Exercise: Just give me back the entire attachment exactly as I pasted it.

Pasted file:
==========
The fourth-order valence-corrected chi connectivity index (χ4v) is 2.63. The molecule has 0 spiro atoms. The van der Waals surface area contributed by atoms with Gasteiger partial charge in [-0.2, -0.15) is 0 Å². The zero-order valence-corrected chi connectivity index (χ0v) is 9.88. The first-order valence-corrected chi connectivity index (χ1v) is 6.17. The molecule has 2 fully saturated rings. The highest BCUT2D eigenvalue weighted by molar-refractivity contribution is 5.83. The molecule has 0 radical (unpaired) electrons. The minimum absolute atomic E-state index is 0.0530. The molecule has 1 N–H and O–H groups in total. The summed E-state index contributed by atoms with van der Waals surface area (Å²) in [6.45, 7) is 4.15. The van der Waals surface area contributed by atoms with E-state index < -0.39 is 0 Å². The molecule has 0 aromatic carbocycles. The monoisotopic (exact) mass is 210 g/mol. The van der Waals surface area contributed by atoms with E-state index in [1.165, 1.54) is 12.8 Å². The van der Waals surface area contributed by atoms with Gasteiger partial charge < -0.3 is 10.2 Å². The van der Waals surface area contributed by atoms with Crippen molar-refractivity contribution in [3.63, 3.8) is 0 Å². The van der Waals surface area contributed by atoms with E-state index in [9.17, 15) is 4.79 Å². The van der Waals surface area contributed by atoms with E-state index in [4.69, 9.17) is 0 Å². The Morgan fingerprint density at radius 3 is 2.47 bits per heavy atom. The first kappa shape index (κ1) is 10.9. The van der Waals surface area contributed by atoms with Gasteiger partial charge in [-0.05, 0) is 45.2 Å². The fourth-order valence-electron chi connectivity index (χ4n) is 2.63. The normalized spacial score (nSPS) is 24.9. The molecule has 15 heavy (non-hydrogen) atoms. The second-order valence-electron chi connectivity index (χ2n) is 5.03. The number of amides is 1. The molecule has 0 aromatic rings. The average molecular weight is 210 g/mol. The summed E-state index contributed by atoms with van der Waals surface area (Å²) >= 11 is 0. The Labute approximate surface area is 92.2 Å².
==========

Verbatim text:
The fourth-order valence-corrected chi connectivity index (χ4v) is 2.63. The molecule has 0 spiro atoms. The van der Waals surface area contributed by atoms with Gasteiger partial charge in [-0.2, -0.15) is 0 Å². The zero-order valence-corrected chi connectivity index (χ0v) is 9.88. The first-order valence-corrected chi connectivity index (χ1v) is 6.17. The molecule has 2 fully saturated rings. The highest BCUT2D eigenvalue weighted by molar-refractivity contribution is 5.83. The molecule has 0 radical (unpaired) electrons. The minimum absolute atomic E-state index is 0.0530. The molecule has 1 N–H and O–H groups in total. The summed E-state index contributed by atoms with van der Waals surface area (Å²) in [6.45, 7) is 4.15. The van der Waals surface area contributed by atoms with E-state index < -0.39 is 0 Å². The molecule has 0 aromatic carbocycles. The monoisotopic (exact) mass is 210 g/mol. The van der Waals surface area contributed by atoms with E-state index in [1.165, 1.54) is 12.8 Å². The van der Waals surface area contributed by atoms with Gasteiger partial charge < -0.3 is 10.2 Å². The van der Waals surface area contributed by atoms with Crippen molar-refractivity contribution in [3.63, 3.8) is 0 Å². The van der Waals surface area contributed by atoms with E-state index in [9.17, 15) is 4.79 Å². The van der Waals surface area contributed by atoms with E-state index in [4.69, 9.17) is 0 Å². The Morgan fingerprint density at radius 3 is 2.47 bits per heavy atom. The first kappa shape index (κ1) is 10.9. The van der Waals surface area contributed by atoms with Gasteiger partial charge in [-0.05, 0) is 45.2 Å². The fourth-order valence-electron chi connectivity index (χ4n) is 2.63. The normalized spacial score (nSPS) is 24.9. The molecule has 15 heavy (non-hydrogen) atoms. The second-order valence-electron chi connectivity index (χ2n) is 5.03. The number of amides is 1. The molecule has 0 aromatic rings. The average molecular weight is 210 g/mol. The summed E-state index contributed by atoms with van der Waals surface area (Å²) >= 11 is 0. The Labute approximate surface area is 92.2 Å².